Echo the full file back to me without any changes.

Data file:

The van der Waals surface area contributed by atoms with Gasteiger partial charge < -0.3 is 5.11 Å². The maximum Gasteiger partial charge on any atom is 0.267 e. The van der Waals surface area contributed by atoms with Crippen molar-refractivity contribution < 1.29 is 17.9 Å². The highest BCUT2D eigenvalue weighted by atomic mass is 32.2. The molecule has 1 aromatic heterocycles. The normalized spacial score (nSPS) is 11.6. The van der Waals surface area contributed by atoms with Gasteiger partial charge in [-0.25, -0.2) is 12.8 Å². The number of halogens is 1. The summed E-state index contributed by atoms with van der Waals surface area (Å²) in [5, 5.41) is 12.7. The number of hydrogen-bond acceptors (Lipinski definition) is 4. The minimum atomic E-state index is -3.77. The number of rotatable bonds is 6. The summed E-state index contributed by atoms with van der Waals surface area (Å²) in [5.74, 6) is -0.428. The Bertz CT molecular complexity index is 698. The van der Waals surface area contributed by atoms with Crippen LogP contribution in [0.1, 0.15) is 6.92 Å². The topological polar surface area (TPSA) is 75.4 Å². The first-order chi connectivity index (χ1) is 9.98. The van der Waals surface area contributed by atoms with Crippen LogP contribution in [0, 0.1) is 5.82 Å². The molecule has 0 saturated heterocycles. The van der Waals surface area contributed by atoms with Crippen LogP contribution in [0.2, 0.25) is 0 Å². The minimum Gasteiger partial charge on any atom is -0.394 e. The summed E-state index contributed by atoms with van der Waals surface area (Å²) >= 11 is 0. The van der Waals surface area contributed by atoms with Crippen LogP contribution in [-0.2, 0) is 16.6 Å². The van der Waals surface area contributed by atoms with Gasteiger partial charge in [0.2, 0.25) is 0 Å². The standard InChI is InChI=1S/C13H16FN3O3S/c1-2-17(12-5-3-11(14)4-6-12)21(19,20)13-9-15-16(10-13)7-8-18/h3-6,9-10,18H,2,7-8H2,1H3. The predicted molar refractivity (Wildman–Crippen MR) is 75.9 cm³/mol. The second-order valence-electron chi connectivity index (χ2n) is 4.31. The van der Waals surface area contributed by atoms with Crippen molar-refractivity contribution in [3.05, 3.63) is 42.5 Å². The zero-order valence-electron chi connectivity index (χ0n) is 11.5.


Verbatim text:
The van der Waals surface area contributed by atoms with Gasteiger partial charge < -0.3 is 5.11 Å². The maximum Gasteiger partial charge on any atom is 0.267 e. The van der Waals surface area contributed by atoms with Crippen molar-refractivity contribution < 1.29 is 17.9 Å². The highest BCUT2D eigenvalue weighted by atomic mass is 32.2. The molecule has 1 aromatic heterocycles. The normalized spacial score (nSPS) is 11.6. The van der Waals surface area contributed by atoms with Gasteiger partial charge in [-0.25, -0.2) is 12.8 Å². The number of halogens is 1. The summed E-state index contributed by atoms with van der Waals surface area (Å²) in [5, 5.41) is 12.7. The number of hydrogen-bond acceptors (Lipinski definition) is 4. The minimum atomic E-state index is -3.77. The number of rotatable bonds is 6. The summed E-state index contributed by atoms with van der Waals surface area (Å²) in [5.74, 6) is -0.428. The Bertz CT molecular complexity index is 698. The van der Waals surface area contributed by atoms with Crippen LogP contribution in [0.1, 0.15) is 6.92 Å². The topological polar surface area (TPSA) is 75.4 Å². The first-order chi connectivity index (χ1) is 9.98. The van der Waals surface area contributed by atoms with Crippen LogP contribution in [0, 0.1) is 5.82 Å². The molecule has 0 saturated heterocycles. The van der Waals surface area contributed by atoms with Crippen LogP contribution in [0.2, 0.25) is 0 Å². The minimum Gasteiger partial charge on any atom is -0.394 e. The summed E-state index contributed by atoms with van der Waals surface area (Å²) >= 11 is 0. The van der Waals surface area contributed by atoms with Crippen LogP contribution in [-0.2, 0) is 16.6 Å². The van der Waals surface area contributed by atoms with Gasteiger partial charge in [0.2, 0.25) is 0 Å². The standard InChI is InChI=1S/C13H16FN3O3S/c1-2-17(12-5-3-11(14)4-6-12)21(19,20)13-9-15-16(10-13)7-8-18/h3-6,9-10,18H,2,7-8H2,1H3. The predicted molar refractivity (Wildman–Crippen MR) is 75.9 cm³/mol. The second-order valence-electron chi connectivity index (χ2n) is 4.31. The van der Waals surface area contributed by atoms with Crippen molar-refractivity contribution in [3.05, 3.63) is 42.5 Å². The zero-order valence-electron chi connectivity index (χ0n) is 11.5.